Landscape visions and landscape dynamism

A trend across our case studies is a limited appreciation by most stakeholders of the ways in which landscapes have emerged in the past and the nature of choices over landscape change in the present.108 In some areas, such as the Cotswolds there is a perception of a static landscape. At Bibracte, by contrast, there is recognition of current transformations but a lack of appreciation on how to influence these changes. Bibracte is an example of the paradoxical nature of engagement in landscape dynamism; most stakeholders are aware of the changes that the Morvan has undergone since the beginning of the 20th century and these are a source of anxiety for many inhabitants. At the same time, projects to explore alternative evolutions of the landscape, which have largely been carried out by work at Bibracte, remain barely recognised by local stakeholders, even though the subject is included in the permanent exhibition at the museum and is addressed by the visitor guides to the site. This gap between perceptions of short-term and long-term change coincides with a distinction in stakeholders’ perception of the landscape, distinguishing between the heritage of Mont Beuvray, which enjoys national recognition, distinct from their own daily environment, which they find difficult to consider as also of heritage value. The challenge for a sustainable territorial project around Bibracte is to ensure that these two perspectives on landscape, one imposed “from above” (by the state and the experts) and one experienced “from below” by the local stakeholders, coincide.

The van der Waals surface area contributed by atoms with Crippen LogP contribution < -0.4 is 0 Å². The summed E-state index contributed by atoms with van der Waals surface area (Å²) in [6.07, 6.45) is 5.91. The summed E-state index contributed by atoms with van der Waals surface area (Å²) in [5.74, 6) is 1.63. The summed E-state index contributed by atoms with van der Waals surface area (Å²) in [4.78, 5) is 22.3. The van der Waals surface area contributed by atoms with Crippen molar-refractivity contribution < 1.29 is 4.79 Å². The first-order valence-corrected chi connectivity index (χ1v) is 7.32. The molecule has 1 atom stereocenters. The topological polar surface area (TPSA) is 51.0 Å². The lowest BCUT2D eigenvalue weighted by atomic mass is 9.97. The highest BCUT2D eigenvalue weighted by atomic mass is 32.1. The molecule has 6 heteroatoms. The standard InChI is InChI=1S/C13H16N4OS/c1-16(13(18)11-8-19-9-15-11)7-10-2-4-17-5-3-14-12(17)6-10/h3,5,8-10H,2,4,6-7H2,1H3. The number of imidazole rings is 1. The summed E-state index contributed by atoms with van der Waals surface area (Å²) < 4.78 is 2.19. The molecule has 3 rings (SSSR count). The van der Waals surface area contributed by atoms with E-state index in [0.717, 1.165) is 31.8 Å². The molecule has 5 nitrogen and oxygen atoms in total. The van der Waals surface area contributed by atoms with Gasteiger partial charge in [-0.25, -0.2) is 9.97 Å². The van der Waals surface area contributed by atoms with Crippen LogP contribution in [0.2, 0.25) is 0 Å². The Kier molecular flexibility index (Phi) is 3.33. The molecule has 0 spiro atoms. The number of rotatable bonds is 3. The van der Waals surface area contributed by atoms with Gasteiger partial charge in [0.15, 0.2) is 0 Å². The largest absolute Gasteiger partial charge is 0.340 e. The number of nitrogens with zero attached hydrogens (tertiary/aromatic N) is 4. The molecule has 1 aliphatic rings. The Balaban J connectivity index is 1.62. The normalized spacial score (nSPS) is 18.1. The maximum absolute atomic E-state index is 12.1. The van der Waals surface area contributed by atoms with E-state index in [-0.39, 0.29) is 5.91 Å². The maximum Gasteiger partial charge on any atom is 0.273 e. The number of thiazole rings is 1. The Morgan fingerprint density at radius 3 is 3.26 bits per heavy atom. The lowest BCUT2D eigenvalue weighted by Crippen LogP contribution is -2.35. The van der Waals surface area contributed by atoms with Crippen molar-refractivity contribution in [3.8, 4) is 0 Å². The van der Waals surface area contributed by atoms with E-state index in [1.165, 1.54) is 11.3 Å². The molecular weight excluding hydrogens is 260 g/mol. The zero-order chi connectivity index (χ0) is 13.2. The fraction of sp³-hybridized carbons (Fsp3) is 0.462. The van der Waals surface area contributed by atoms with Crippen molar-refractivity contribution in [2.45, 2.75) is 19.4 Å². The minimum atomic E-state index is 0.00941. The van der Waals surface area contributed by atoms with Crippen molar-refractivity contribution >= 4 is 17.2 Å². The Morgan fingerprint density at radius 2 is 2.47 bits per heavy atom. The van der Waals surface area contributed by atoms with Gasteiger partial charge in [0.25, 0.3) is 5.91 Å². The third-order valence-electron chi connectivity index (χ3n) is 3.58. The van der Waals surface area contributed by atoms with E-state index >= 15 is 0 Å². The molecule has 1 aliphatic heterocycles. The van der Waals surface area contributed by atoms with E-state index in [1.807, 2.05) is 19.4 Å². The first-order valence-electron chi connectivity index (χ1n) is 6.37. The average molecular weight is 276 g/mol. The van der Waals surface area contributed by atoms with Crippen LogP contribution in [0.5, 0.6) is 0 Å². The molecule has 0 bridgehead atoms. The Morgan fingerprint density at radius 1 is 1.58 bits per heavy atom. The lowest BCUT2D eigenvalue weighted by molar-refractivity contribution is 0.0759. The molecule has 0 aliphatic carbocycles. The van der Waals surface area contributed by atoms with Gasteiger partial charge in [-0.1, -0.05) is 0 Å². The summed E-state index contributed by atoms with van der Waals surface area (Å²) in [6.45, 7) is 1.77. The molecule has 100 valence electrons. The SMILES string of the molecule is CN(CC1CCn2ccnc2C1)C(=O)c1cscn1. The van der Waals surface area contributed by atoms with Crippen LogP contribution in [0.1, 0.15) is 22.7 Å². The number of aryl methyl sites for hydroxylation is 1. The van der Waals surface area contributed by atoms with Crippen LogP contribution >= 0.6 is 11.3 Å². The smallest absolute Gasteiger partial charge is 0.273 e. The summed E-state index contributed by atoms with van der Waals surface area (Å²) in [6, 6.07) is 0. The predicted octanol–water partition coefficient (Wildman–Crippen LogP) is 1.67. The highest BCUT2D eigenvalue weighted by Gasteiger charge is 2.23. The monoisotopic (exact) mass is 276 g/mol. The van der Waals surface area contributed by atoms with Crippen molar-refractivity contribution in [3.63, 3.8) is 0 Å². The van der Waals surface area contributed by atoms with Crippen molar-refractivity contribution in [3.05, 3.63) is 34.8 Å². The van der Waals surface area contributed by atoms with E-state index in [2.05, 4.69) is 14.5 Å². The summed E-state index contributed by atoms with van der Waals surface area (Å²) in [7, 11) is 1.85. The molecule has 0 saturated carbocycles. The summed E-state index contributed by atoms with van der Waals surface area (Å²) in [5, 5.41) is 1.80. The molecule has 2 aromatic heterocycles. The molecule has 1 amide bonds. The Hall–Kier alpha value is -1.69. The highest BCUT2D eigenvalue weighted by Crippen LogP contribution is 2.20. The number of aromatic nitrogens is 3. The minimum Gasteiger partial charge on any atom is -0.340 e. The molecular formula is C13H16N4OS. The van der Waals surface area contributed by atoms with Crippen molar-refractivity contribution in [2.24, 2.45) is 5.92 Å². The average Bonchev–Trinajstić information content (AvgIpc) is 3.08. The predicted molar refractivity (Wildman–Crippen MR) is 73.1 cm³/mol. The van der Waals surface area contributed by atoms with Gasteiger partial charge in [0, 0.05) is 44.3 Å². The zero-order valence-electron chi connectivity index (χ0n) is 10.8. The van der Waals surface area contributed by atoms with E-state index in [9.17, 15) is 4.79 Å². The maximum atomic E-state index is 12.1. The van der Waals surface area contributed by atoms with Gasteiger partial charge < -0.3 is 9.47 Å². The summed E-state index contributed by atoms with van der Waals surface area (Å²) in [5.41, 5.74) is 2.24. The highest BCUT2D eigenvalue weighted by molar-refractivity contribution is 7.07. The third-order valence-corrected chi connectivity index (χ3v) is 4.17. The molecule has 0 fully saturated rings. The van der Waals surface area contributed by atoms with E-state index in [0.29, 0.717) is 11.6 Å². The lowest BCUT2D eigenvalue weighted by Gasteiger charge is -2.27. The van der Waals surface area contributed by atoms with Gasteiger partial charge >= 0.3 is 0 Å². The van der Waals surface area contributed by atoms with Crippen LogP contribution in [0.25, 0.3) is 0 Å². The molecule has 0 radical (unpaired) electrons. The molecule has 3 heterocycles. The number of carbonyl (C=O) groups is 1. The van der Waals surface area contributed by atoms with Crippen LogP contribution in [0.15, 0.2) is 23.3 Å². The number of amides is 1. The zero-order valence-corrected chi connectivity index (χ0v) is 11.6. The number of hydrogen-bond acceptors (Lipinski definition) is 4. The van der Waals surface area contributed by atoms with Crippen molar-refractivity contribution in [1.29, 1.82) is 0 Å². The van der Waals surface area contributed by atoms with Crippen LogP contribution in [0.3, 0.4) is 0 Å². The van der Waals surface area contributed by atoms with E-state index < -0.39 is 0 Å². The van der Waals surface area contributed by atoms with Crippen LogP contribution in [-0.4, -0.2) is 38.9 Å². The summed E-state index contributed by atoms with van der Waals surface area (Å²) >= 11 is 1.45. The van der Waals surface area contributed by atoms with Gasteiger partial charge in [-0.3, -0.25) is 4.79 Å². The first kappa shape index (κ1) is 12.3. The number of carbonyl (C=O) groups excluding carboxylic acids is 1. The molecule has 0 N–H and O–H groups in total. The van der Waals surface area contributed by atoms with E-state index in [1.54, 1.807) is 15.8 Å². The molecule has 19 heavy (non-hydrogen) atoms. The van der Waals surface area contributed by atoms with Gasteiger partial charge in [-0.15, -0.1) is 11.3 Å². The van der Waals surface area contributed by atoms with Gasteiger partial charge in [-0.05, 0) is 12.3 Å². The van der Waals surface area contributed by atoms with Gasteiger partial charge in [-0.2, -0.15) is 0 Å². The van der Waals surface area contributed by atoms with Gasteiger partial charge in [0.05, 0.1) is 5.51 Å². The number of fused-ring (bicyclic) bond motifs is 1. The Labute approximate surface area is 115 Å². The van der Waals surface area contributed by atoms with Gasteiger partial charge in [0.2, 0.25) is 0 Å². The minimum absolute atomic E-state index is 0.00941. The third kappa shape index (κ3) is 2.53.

Review of our case studies revealed that none had yet explored stakeholder views of the landscapes and integrated this into management. In those where it had been taken into account (e.g. Cotswolds) this was through generalised regional or national surveys.109 Deeper understanding of the motivations and values of all stakeholders is important in underpinning any integrated approach. For REFIT, we embarked on surveys and interviews to explore stakeholders’ perceptions of landscape.110 Recognising the importance of exploring the landscape through visual means111 this also involved mind maps to explore the extent and nature of the perceived landscape. There are, of course, a range of scales at which landscapes need to be understood and managed112 but our engagement is finding that most stakeholders engage with it at a relatively localised scale.113 It is at this scale, around landscapes that feel familiar and comfortable, whilst also focused around our heritage assets, the oppida, that engaging stakeholder communities is likely to be most effective in acting as forums to discuss larger issues.